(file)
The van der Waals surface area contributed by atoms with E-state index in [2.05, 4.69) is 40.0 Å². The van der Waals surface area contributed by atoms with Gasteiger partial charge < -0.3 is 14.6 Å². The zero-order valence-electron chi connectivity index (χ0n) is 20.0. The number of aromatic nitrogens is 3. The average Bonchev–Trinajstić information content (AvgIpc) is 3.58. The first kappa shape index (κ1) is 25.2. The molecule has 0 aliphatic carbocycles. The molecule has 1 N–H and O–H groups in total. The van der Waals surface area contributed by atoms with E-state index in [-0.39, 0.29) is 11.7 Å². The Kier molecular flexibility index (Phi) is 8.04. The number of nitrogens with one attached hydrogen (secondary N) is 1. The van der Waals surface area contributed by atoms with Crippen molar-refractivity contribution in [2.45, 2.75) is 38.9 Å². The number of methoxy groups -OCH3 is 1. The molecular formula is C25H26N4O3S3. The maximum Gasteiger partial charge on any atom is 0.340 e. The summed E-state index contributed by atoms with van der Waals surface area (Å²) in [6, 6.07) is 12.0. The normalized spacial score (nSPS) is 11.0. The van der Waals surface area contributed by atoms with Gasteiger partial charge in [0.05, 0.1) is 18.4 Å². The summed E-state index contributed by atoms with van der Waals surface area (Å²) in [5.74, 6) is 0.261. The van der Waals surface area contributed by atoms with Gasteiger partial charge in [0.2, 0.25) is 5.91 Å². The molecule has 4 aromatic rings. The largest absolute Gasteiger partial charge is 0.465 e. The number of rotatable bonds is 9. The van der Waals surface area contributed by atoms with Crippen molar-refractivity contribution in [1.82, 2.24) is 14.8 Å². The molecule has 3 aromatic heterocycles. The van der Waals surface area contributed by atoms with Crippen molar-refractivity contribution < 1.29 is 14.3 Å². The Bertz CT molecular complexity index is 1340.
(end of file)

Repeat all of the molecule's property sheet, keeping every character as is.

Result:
The van der Waals surface area contributed by atoms with E-state index in [2.05, 4.69) is 40.0 Å². The van der Waals surface area contributed by atoms with Gasteiger partial charge < -0.3 is 14.6 Å². The zero-order valence-electron chi connectivity index (χ0n) is 20.0. The number of aromatic nitrogens is 3. The average Bonchev–Trinajstić information content (AvgIpc) is 3.58. The first kappa shape index (κ1) is 25.2. The molecule has 0 aliphatic carbocycles. The molecule has 1 N–H and O–H groups in total. The van der Waals surface area contributed by atoms with E-state index in [-0.39, 0.29) is 11.7 Å². The Kier molecular flexibility index (Phi) is 8.04. The number of nitrogens with one attached hydrogen (secondary N) is 1. The van der Waals surface area contributed by atoms with Crippen molar-refractivity contribution in [2.45, 2.75) is 38.9 Å². The number of methoxy groups -OCH3 is 1. The molecular formula is C25H26N4O3S3. The maximum Gasteiger partial charge on any atom is 0.340 e. The summed E-state index contributed by atoms with van der Waals surface area (Å²) in [6, 6.07) is 12.0. The normalized spacial score (nSPS) is 11.0. The van der Waals surface area contributed by atoms with Gasteiger partial charge in [0.05, 0.1) is 18.4 Å². The summed E-state index contributed by atoms with van der Waals surface area (Å²) in [5.74, 6) is 0.261. The van der Waals surface area contributed by atoms with Gasteiger partial charge in [0.2, 0.25) is 5.91 Å². The molecule has 4 aromatic rings. The largest absolute Gasteiger partial charge is 0.465 e. The number of rotatable bonds is 9. The van der Waals surface area contributed by atoms with Crippen molar-refractivity contribution in [1.82, 2.24) is 14.8 Å². The molecule has 3 aromatic heterocycles. The van der Waals surface area contributed by atoms with Crippen molar-refractivity contribution < 1.29 is 14.3 Å². The Bertz CT molecular complexity index is 1340.